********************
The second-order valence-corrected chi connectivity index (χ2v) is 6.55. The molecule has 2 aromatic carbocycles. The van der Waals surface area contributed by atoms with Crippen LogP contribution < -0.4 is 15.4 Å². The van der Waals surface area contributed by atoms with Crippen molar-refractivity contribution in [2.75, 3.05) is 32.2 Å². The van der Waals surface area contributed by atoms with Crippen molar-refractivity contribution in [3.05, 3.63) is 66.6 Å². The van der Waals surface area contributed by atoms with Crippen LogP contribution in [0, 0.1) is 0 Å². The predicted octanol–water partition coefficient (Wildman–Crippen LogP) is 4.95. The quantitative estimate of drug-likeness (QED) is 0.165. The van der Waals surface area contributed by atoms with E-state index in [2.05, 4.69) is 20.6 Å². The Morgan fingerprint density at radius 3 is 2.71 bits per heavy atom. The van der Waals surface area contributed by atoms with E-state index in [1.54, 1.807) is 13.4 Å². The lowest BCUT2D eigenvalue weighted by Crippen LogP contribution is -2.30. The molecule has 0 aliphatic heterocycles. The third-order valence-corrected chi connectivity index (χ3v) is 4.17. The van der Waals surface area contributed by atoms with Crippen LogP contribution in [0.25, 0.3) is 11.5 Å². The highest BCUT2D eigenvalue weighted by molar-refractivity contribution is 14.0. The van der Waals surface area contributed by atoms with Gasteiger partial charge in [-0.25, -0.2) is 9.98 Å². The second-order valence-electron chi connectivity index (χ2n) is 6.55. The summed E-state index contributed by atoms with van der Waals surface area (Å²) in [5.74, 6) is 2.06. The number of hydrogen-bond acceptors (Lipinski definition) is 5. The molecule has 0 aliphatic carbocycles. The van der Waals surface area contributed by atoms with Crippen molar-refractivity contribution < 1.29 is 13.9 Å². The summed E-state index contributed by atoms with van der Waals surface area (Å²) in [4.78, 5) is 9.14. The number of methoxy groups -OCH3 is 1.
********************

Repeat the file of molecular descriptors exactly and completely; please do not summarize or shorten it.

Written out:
The second-order valence-corrected chi connectivity index (χ2v) is 6.55. The molecule has 2 aromatic carbocycles. The van der Waals surface area contributed by atoms with Crippen LogP contribution < -0.4 is 15.4 Å². The van der Waals surface area contributed by atoms with Crippen molar-refractivity contribution in [2.75, 3.05) is 32.2 Å². The van der Waals surface area contributed by atoms with Crippen molar-refractivity contribution in [3.05, 3.63) is 66.6 Å². The van der Waals surface area contributed by atoms with Crippen LogP contribution in [0, 0.1) is 0 Å². The predicted octanol–water partition coefficient (Wildman–Crippen LogP) is 4.95. The quantitative estimate of drug-likeness (QED) is 0.165. The van der Waals surface area contributed by atoms with E-state index in [2.05, 4.69) is 20.6 Å². The Morgan fingerprint density at radius 3 is 2.71 bits per heavy atom. The van der Waals surface area contributed by atoms with E-state index in [1.54, 1.807) is 13.4 Å². The lowest BCUT2D eigenvalue weighted by Crippen LogP contribution is -2.30. The molecule has 0 aliphatic heterocycles. The third-order valence-corrected chi connectivity index (χ3v) is 4.17. The van der Waals surface area contributed by atoms with Crippen LogP contribution in [0.25, 0.3) is 11.5 Å². The highest BCUT2D eigenvalue weighted by molar-refractivity contribution is 14.0. The van der Waals surface area contributed by atoms with Gasteiger partial charge in [-0.25, -0.2) is 9.98 Å². The second-order valence-electron chi connectivity index (χ2n) is 6.55. The summed E-state index contributed by atoms with van der Waals surface area (Å²) in [5.74, 6) is 2.06. The number of hydrogen-bond acceptors (Lipinski definition) is 5. The molecule has 0 aliphatic carbocycles. The van der Waals surface area contributed by atoms with Crippen molar-refractivity contribution < 1.29 is 13.9 Å². The summed E-state index contributed by atoms with van der Waals surface area (Å²) in [4.78, 5) is 9.14. The number of methoxy groups -OCH3 is 1.